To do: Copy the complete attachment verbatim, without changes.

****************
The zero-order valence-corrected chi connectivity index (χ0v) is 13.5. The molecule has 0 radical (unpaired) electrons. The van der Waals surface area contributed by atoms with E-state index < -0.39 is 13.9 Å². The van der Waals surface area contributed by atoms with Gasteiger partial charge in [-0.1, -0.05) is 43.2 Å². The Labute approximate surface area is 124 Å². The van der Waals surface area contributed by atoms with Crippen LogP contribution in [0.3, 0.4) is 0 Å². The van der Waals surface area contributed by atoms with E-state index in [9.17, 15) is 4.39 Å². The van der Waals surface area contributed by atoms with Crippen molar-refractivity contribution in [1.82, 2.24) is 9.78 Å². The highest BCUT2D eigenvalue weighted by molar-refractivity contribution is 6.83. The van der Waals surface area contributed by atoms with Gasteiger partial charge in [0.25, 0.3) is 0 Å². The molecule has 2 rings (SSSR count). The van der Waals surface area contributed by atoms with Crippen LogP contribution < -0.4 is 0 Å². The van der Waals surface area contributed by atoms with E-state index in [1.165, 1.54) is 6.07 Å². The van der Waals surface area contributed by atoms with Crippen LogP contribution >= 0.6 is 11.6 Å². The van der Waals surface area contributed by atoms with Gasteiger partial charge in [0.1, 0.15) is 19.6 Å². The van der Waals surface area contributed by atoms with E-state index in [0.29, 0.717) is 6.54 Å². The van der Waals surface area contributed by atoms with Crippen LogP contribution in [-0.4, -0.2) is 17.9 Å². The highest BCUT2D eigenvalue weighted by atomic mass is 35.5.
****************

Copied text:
The zero-order valence-corrected chi connectivity index (χ0v) is 13.5. The molecule has 0 radical (unpaired) electrons. The van der Waals surface area contributed by atoms with E-state index < -0.39 is 13.9 Å². The van der Waals surface area contributed by atoms with Gasteiger partial charge in [-0.1, -0.05) is 43.2 Å². The Labute approximate surface area is 124 Å². The van der Waals surface area contributed by atoms with Crippen LogP contribution in [0.3, 0.4) is 0 Å². The van der Waals surface area contributed by atoms with E-state index in [9.17, 15) is 4.39 Å². The van der Waals surface area contributed by atoms with Crippen molar-refractivity contribution in [1.82, 2.24) is 9.78 Å². The highest BCUT2D eigenvalue weighted by molar-refractivity contribution is 6.83. The van der Waals surface area contributed by atoms with Gasteiger partial charge in [0.25, 0.3) is 0 Å². The molecule has 2 rings (SSSR count). The van der Waals surface area contributed by atoms with Crippen LogP contribution < -0.4 is 0 Å². The van der Waals surface area contributed by atoms with E-state index in [1.165, 1.54) is 6.07 Å². The van der Waals surface area contributed by atoms with Crippen LogP contribution >= 0.6 is 11.6 Å². The van der Waals surface area contributed by atoms with Gasteiger partial charge in [0.1, 0.15) is 19.6 Å². The van der Waals surface area contributed by atoms with E-state index in [0.29, 0.717) is 6.54 Å². The van der Waals surface area contributed by atoms with Crippen LogP contribution in [-0.4, -0.2) is 17.9 Å². The highest BCUT2D eigenvalue weighted by atomic mass is 35.5.